How the Community Manager Role Has Changed: A Decade of Community Management

Did you know that the role of the modern-day Community Manager is about to turn 10 years old? And oh boy, has the role of a Community Manager (#CMGR) changed over the last 10 years!

Evolution of Community Management Role - Twitter

So let’s take a look at the history of the modern community management role — the one where real people go to a real job, every day, tasked with representing a brand’s online social media presence with the purpose of recruiting and engaging existing and new customers on the brand’s behalf.

A Brief History of Community Management

TL;DR — Check out the slideshow version of The History of Community Management


Sure, way back in 1995 there were professionals paid to “manage communities” in computer games and online chat rooms, but really they were just moderators and weren’t working on behalf of brands in an engagement or marketing capacity.  Plus, 2 Decades of Community Management doesn’t have the same ring to it.

It all started around 2005 — Year of the Forum Moderator

ModeratorThe job requirements: Ask Questions, Give Answers

Brands began to see the power of conversations already taking place by their customers in these topic-based communities. In some cases, these communities, often closed or exclusive forums, were even created by brands to communicate with their most loyal customers or a select group of influencers (you know, the type of people who were ahead of the curve and had a lot of clout, none of which had anything to do with a blog or a Klout score…)

Then in late 2006 to early 2007, social media marketing really started to pick up. By 2008, some brands were taking notice.

2008 — Year of the Friend

The additional job requirements: Be personable and capable of making friends online NatureMade Lisa

Say hello to NatureMade Lisa, Ignite Social Media’s first ever Community Manager. Also known as a Community Engagement Specialist, Lisa Braziel (a real person who today is our brilliant VP of Strategy & Special Programs) was the epitome of transparency.

She created a plethora of social profiles on sites like Cafe Mom, FitSugar, even Facebook and Twitter (no brand pages allowed back then…) where she served as the online representative for NatureMade vitamins. She shared tips and details about her personal life in short, blog-like updates and engaged in comment threads and one-to-one conversations that supported NatureMade’s brand positioning as a way to connect in a very real way with their target audience online.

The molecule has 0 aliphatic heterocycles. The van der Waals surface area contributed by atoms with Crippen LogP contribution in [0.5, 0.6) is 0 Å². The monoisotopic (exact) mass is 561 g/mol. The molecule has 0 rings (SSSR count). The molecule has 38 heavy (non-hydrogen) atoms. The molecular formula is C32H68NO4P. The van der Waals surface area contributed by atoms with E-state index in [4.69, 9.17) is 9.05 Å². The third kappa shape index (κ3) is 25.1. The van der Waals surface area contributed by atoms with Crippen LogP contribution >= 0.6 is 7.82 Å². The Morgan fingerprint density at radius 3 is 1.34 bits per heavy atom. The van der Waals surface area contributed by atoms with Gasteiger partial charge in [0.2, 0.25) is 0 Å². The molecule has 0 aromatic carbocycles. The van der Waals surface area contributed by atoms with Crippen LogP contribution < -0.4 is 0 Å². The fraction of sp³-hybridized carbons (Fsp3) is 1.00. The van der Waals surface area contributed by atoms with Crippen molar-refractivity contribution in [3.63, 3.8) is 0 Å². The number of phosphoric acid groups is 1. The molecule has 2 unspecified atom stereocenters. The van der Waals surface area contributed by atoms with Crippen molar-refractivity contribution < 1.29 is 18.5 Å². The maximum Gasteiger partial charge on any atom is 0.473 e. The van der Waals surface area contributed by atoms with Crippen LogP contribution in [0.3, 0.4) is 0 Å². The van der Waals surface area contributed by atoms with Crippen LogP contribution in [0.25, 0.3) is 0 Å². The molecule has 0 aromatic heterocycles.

2009 — Year of the Original Brand Influencers (web version 1.0)

The additional job requirements: Have a Huge, Established Online Following Relevant to the Brand’s IndustryBrand Influencers

Do these guys look familiar? If you were paying attention to social media in 2009 you know their faces, Twitter handles, blogs URLs, and the single brand they were associated with. That’s because 2009 was the year that brands realized real people with real social profiles had more influence than they ever could online, and they used those people to “humanize” their brands, putting a well-known name and face in front of their audiences.  Brands still do this today, it’s just that in 2009 celebrities hadn’t jumped on the social media bandwagon yet.

2010 — Year of the “Humanized” Brand

fan pages early 2010The additional job requirements: Convey empathy, personify the brand

Good ol’ 2010. I remember this year quite well. Facebook converted their profile-like “fan pages” to “brand pages” that people could “Like” and the social media world was changed forever.  All of a sudden the brand presence on Facebook went from something brands sometimes managed, to a check box required in every marketers’ annual plan.

The Community Manager role changed significantly, as it was now required that brands had someone to manage these pages and a random intern wasn’t going to cut it.  Those that still relied on the most recent college grad to do the legwork were getting left in the dust, or worse.

Community Managers now needed to be able to not only make friends, show empathy, and engage people in one-on-one conversations — they needed to be capable of creating brand messaging that the masses would connect with. In 2010, a professional was needed.

2011 — Year of the Social Media Expert

The additional job requirements: Understand (and teach really smart marketers and business people) how Community Management can impact traditional marketing efforts

Pepsi Refresh ProjectFollowing the footsteps of a few of the most memorable integrated marketing campaigns launched in mid-2010 (Old Spice Smell Like a Man and the Pepsi Refresh Project), by 2011, Social Media was no longer a condiment. Community Managers were plucked from their silos and even traditional marketers who had been fighting the fad were forced to incorporate social communities into their more traditional marketing campaigns.